[Review of the Sixth International Conference on the Work of Frances Tustin: On Bringing Patients to Life.]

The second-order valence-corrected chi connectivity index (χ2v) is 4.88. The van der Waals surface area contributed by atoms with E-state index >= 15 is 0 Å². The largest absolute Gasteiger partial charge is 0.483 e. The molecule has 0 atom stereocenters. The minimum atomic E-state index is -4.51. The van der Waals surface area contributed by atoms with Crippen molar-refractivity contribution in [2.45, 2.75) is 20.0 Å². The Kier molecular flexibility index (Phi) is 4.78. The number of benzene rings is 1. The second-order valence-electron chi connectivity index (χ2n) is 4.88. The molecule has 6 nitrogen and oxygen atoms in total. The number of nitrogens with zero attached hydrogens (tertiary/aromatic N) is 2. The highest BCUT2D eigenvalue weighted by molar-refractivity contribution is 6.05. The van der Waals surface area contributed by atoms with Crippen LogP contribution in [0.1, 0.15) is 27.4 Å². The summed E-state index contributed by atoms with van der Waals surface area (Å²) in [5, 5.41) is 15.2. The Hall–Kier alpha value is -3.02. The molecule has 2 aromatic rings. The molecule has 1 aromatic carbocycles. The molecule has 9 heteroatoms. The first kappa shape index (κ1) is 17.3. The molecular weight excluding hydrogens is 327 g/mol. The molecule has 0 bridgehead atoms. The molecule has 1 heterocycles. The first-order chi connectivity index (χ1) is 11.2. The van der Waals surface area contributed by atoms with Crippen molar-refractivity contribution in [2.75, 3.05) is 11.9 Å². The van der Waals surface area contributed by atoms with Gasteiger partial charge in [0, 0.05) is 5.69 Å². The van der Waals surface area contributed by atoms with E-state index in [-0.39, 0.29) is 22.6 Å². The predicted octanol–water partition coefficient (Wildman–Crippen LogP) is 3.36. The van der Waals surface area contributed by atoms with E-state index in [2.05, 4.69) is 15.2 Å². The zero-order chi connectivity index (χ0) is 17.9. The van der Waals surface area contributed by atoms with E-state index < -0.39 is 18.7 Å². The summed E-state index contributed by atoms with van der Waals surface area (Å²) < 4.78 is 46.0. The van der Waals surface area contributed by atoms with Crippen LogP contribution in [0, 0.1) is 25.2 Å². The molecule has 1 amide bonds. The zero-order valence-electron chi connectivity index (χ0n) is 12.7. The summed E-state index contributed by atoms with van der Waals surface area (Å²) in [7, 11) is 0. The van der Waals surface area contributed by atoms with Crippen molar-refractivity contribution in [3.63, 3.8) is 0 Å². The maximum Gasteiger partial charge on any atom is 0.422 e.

Frances Tustin (1913-1994) was a British child psychotherapist who trained at the Tavistock Clinic in London and who was an analysand of Wilfred Bion. She is internationally recognised for her work with autistic children and wrote around thirty articles and four books: Autism and Childhood Psychosis (Tustin, 1972), Autistic States in Children (Tustin, 1981), Autistic Barriers in Neurotic Patients (Tustin, 1986), and The Protective Shell in Children and Adults (Tustin, 1990). In 1995, a year after Tustin’s death, the Frances Tustin Memorial Trust was established by Dr Judith Mitrani (see the Frances Tustin Memorial Trust, 2012). The Trust is dedicated to the teaching, expansion and extension of Frances Tustin’s work on the understanding and treatment of autistic spectrum disorders in children, adolescents and adults. This includes the sponsorship of international conferences on Tustin’s work, which have been held in London, UK (2004); Caen, France (2005); Venice, Italy (2006); Berlin, Germany (2007); Tel-Aviv, Israel (2008); and, this year in Sydney, Australia. This Sixth International Conference, entitled On Bringing Patients to Life, was organized by the Trust, in conjunction with the Australian Psychoanalytical Society, the New South Wales Institute of Psychoanalytic Psychotherapy, The Institute of Child and Adolescent Psychoanalytic Psychotherapy, and the Couples and Family Psychoanalytic Psychotherapy Association of Australasia.